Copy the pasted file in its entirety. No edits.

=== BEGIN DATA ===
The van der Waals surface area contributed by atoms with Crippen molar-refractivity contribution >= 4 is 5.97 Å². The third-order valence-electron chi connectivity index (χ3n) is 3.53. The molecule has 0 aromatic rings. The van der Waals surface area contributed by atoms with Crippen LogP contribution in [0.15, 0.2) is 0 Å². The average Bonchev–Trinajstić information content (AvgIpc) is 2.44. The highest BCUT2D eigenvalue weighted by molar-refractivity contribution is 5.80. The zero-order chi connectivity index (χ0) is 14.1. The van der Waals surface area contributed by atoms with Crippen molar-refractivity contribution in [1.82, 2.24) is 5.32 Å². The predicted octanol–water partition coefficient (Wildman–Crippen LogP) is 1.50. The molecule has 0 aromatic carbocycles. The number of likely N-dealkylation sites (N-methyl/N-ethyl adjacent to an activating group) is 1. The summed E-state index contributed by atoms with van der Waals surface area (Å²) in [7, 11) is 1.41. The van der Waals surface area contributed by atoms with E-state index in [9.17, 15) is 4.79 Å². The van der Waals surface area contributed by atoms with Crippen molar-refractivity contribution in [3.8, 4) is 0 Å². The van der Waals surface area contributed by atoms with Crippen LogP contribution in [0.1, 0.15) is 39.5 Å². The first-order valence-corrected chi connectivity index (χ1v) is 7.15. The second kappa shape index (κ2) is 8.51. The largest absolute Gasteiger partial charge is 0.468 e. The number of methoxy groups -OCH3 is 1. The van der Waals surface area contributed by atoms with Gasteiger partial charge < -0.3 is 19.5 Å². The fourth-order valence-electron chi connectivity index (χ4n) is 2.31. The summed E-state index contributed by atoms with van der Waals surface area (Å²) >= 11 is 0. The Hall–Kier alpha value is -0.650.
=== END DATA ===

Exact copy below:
The van der Waals surface area contributed by atoms with Crippen molar-refractivity contribution >= 4 is 5.97 Å². The third-order valence-electron chi connectivity index (χ3n) is 3.53. The molecule has 0 aromatic rings. The van der Waals surface area contributed by atoms with Crippen LogP contribution in [0.15, 0.2) is 0 Å². The average Bonchev–Trinajstić information content (AvgIpc) is 2.44. The highest BCUT2D eigenvalue weighted by molar-refractivity contribution is 5.80. The zero-order chi connectivity index (χ0) is 14.1. The van der Waals surface area contributed by atoms with Crippen molar-refractivity contribution in [1.82, 2.24) is 5.32 Å². The predicted octanol–water partition coefficient (Wildman–Crippen LogP) is 1.50. The molecule has 0 aromatic carbocycles. The number of likely N-dealkylation sites (N-methyl/N-ethyl adjacent to an activating group) is 1. The summed E-state index contributed by atoms with van der Waals surface area (Å²) in [7, 11) is 1.41. The van der Waals surface area contributed by atoms with E-state index in [9.17, 15) is 4.79 Å². The van der Waals surface area contributed by atoms with Crippen molar-refractivity contribution in [3.8, 4) is 0 Å². The van der Waals surface area contributed by atoms with Crippen LogP contribution in [0.1, 0.15) is 39.5 Å². The first-order valence-corrected chi connectivity index (χ1v) is 7.15. The second kappa shape index (κ2) is 8.51. The largest absolute Gasteiger partial charge is 0.468 e. The number of methoxy groups -OCH3 is 1. The van der Waals surface area contributed by atoms with Gasteiger partial charge < -0.3 is 19.5 Å². The fourth-order valence-electron chi connectivity index (χ4n) is 2.31. The summed E-state index contributed by atoms with van der Waals surface area (Å²) >= 11 is 0. The Hall–Kier alpha value is -0.650.